Next Big Ring

Customised Ring Back Tones are being pitched as another opportunity for mobile operators to raise cash from multimedia services. But launching them may not be as simple as it first seems

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By  Richard Agnew Published  July 28, 2004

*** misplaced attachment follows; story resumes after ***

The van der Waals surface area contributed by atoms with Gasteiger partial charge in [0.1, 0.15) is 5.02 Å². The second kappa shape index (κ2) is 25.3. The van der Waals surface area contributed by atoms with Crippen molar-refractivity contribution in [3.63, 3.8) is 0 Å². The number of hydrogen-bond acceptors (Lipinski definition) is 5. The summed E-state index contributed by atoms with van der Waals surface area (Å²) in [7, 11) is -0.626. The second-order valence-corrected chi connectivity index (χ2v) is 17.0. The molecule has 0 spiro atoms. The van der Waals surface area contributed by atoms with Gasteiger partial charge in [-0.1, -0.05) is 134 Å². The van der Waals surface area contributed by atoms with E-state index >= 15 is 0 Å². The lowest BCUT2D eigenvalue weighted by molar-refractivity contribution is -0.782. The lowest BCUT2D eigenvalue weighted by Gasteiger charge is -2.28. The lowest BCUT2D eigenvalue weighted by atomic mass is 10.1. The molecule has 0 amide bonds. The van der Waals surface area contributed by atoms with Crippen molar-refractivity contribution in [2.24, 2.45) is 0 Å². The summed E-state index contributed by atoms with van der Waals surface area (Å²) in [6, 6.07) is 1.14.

|~|ring1.gif|~||~|Annoying as it may be to some, the ring tone sector just keeps growing. While other mobile applications have not lived up to their billing, ring tones now support a multi-billion dollar industry and providers are looking for ways to get users to listen to them more. One idea is the customised ring back tone (CRBT), which has already proved successful in the Far East and is now being taken up elsewhere. CRBTs are basically a natural progression of the ring tone market. Users pay a fee so that people calling them hear a melody, sound clip or message, instead of the normal series of beeps. Equipment vendors are touting the application as an easy opportunity for operators to increase user spending on both data and voice. As CRBTs are infrastructure-based, networks can also exert more control over the service and gain a larger slice of the pie. Thailand’s AIS is one Far Eastern operator which has seen rapid growth from CRBTs after launching them in December last year. The provider, which now serves over 13 million GSM subscribers, recruited Huawei Technologies to implement the system on its existing intelligent networking (IN) platform. By June, the mobile operator claimed to have signed up around 2.4 million users — from which it earns at least US$0.70 per month each in basic fees. According to Gao Zhihua, deputy director of Huawei’s S&S international marketing department, the aim is to sign up 4 million users by the end of this year. AIS also receives a sizeable share of the revenues gained from the service as it stores the melodies on its own network. It gains 100% of the subscription and browsing fees and 50% of downloading charges — US$0.35 per melody. “Currently, about 1.3 million subscribers dial in to download per month,” says Suvit Arayavilaipong, AVP of AIS’ wireless service business. Outside the Far East, interest in CRBT is growing. Research group, Ovum, predicts that the global CRBT market will be worth US$352 million by the end of 2005. Various European operators have also launched the service or are planning to, including Vodafone, T-Mobile, Orange and O2. “It’s a service that could succeed anywhere in the world,” says Robin Simpson, research director for Gartner’s Asia Pacific division. “RBTs are a means by which operators can cheaply provide a value added service. End users really want to customise their handsets — it’s that simple,” he adds. As with other services, uptake in the Middle East and Africa is expected to be slightly behind other regions. A quick straw poll of Wataniya, Batelco, and Qtel found that none had concrete plans to deploy CRBT, but all were monitoring uptake elsewhere. “They’re on our list for next year,” says Ross Cormack, executive director, wireless services, Qtel. “We believe that they will be particularly attractive for the youth market, which is large in both Asia and the Middle East,” he adds. CRBTs are also not a service which operators can just launch and walk away from. One challenge that providers have faced is how to persuade subscribers to keep downloading songs once they have got over their initial interest in the service. To overcome this, AIS recruited 15 content partners and required them to regularly upload new melodies. “When we launched CRBTs, we had to try and convince people to sign up to the service to start with, but also that the more songs they downloaded, the cooler they were,” says Arayavilaipong. “You also need to refresh the content regularly — we started with hundreds of melodies and required the content providers to update their services every two weeks,” he adds. Another issue that operators take on when launching CRBTs is that of copyright. One advantage of the service is that melodies are stored on the operator or content provider’s network, allowing greater control of distribution. But in the Middle East, operators say that the legal framework surrounding the payment of song royalties still has to be clarified. “CRBTs have been successful in Asia but there are some implications,” says Andrei Torriani, chief product development & technology officer, Wataniya. “In the region, there’s no syndicate that deals with copyright, so it’s kind of a Wild West scenario legally. If you don’t understand who you need to make payments to, then you’re heading down a road which could lead to long litigation,” he adds. At a technical level, providers have also pointed out that the implementation of CRBTs can lead to voice capacity problems or a need to update exchanges to handle the new load. “CRBTs can be a Trojan Horse,” says Torriani. “There can be an effect [on capacity] as calls are taken from the main switch to the RBT platform and back to the switch. This, from a capex standpoint, can have a significant impact and we need to understand that impact better before we can commit to a launch,” he adds. AIS, for example, experienced problems shortly after making the service available. But it puts them down to user behaviour and the fact that it under-estimated the rapid growth in subscribers that took place from day one. “When people downloaded a CBRT, they would phone their friends to ask them to call them. They then wouldn’t pick up the phone so their friends could listen to the tone. This led to capacity problems,” says Wichian Mektrakarn, AIS’ EVP of operations. “Also, we thought that in the first three months, we would get 500,000 subscribers. After two weeks, we realised that there were going to be many more than that. We had to put our promotions on hold while we did an upgrade,” he adds.||**||

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